Referring to FIG. 5, there is shown mold 30 with the spar-foam subassembly disposed therein over a number of layers of cloth in the manner discussed with regard to FIG. 3, the outer two layers 38 and 40 being specifically illustrated. The cloth sheets are laid up on one another such that the surface of each sheet having adhesive 50 thereon is placed against the preceding sheet. Thus, the outer surface of each sheet is free of adhesive. The sheet material is cut in the same manner as that described with respect to FIG. 3. However, as shown in FIG. 4, each fabric layer is secured to an adjacent layer by bonding with adhesive 50. The adhesive is activated by heat and pressure provided by the utilization of an electric resistance hand iron 54. The disposition of the adhesive on a single surface of the sheets allows the adhesive to be softened by the iron without actually contacting the iron to prevent fouling of the iron's surface. The temperature of iron 54 is set to exceed the melting point of the nylon-12 copolymer adhesive. As shown in FIG. 5, unlike the stitching process illustrated in FIG. 3 wherein each layer of fabric is sewn to itself, iron 54 adhesively secures each fabric layer to the preceding layer (and the first layer to the spar-foam subassembly) with sufficient strength to prevent relative movement of the layers as they are laid up on one another and as the mold halves are closed prior to the vacuum injection molding of the thermosetting resin into the fabric.
As illustrated in FIG. 5, attachment of the fabric layers 38 and 40 in this manner allows edge 46 of sheet 40 to be folded back, over sheet 40 and adhesively secured by iron 54 to edge 44 before either of these edges are trimmed. The excess material may then be trimmed simultaneously from both edge portions thereby saving one edge trimming operation in the fibrous material lay-up.
As set forth hereinabove, while the process of the present invention has been illustrated in the manufacture of a propeller blade, it will be appreciated by those skilled in the art that the process is equally suitable for the manufacture of any fiber reinforced article such as various other propeller system components (spinners, afterbodies, etc.) or fiber reinforced articles for any other use. The method has been illustrated herein as utilizing a nylon-12 copolymer deposited on a woven fiberglass cloth. However, it will be appreciated that various materials may be used with equal utility depending upon the nature of the article being formed and the other materials such as the thermosetting resin employed in subsequent vacuum injection molding steps. Furthermore, while a hand iron has been described as a means for locally heating the adhesive, other equivalent techniques such as heated presses and the like may be used for heating the adhesive either locally or over a broad area of the fibrous material without departing from this invention. Accordingly, it will be understood that the present invention is not limited to the detailed description thereof but rather, includes any equivalent modifications thereto as will suggest themselves to those skilled in the art. It is therefore intended by the following claims to cover such modifications as fall within the true spirit and scope of the invention.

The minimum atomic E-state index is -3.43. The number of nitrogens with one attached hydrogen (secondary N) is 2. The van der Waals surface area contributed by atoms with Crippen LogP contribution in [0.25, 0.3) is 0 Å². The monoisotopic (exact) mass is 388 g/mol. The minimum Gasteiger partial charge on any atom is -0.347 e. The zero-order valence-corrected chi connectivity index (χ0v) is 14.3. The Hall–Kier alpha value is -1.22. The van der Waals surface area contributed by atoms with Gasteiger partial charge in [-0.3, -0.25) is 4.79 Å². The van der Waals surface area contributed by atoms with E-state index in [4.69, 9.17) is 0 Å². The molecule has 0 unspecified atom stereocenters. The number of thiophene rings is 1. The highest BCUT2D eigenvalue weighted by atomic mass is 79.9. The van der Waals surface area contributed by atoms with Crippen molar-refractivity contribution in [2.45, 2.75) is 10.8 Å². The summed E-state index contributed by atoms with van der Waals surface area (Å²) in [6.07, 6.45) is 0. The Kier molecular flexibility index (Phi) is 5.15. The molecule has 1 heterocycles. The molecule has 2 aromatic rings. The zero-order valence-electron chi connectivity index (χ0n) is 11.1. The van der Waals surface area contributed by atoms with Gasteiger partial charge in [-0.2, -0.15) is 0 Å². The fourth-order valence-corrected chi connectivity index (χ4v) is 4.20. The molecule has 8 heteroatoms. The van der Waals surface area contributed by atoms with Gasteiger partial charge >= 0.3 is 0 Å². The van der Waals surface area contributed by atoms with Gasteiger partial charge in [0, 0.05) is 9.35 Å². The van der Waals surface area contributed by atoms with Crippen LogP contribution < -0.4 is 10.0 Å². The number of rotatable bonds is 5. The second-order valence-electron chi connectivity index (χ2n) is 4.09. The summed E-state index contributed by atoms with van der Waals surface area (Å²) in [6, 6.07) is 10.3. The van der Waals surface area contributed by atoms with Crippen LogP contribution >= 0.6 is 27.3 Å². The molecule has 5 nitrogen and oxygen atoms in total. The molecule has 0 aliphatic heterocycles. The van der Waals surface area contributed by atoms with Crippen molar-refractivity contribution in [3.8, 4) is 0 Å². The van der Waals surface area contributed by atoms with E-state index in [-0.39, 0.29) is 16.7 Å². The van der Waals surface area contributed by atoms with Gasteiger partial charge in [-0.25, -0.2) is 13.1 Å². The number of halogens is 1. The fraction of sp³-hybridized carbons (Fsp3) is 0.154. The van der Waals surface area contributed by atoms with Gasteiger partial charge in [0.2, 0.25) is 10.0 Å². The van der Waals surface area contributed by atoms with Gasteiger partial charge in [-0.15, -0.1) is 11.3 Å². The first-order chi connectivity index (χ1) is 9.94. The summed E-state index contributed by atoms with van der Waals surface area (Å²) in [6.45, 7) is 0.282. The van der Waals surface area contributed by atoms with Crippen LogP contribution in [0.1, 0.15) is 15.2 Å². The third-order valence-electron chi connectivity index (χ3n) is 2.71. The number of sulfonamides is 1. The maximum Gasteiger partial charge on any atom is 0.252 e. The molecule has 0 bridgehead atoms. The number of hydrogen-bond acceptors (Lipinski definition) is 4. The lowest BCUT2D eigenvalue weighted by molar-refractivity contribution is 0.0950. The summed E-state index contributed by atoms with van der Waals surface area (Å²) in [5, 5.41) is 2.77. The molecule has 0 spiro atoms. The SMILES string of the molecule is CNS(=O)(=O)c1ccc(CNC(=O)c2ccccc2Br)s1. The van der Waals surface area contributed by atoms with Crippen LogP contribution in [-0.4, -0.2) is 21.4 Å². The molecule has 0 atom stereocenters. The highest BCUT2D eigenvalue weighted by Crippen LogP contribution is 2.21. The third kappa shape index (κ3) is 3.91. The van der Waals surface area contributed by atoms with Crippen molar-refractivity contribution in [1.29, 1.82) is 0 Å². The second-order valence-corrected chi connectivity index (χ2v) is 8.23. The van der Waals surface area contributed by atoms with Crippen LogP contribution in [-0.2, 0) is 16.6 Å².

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|U.S. Classification||156/245, 29/889.71, 156/217, 416/226, 416/230, 29/889.6, 416/241.00A|
|International Classification||B64C11/26, C08J5/24, B29C67/00, B29L31/30, B29K105/04, B29C70/30, B29C70/34, B29C69/02, B29K105/08, B29L9/00, B29C57/00, B32B5/28, B29C70/06|
|Cooperative Classification||Y10T29/49337, B29C70/34, B64C11/26, B32B5/28, Y10T156/1036, B29L2031/087, Y10T29/49332|
|European Classification||B64C11/26, B32B5/28, B29C70/34|
|Jul 2, 1982||AS||Assignment|
Owner name: UNITED TECHNOLOGIES CORPORATION, HARTFORD, CT. A C
Free format text: ASSIGNMENT OF ASSIGNORS INTEREST.;ASSIGNORS:MORE, EDWIN R.;NUTTER, HARRY A. JR.;REEL/FRAME:004008/0183
Effective date: 19820602
|Feb 16, 1988||FPAY||Fee payment|
Year of fee payment: 4
|Oct 31, 1991||FPAY||Fee payment|
Year of fee payment: 8
|Apr 16, 1996||REMI||Maintenance fee reminder mailed|
|Sep 8, 1996||LAPS||Lapse for failure to pay maintenance fees|
|Nov 19, 1996||FP||Expired due to failure to pay maintenance fee|
Effective date: 19960911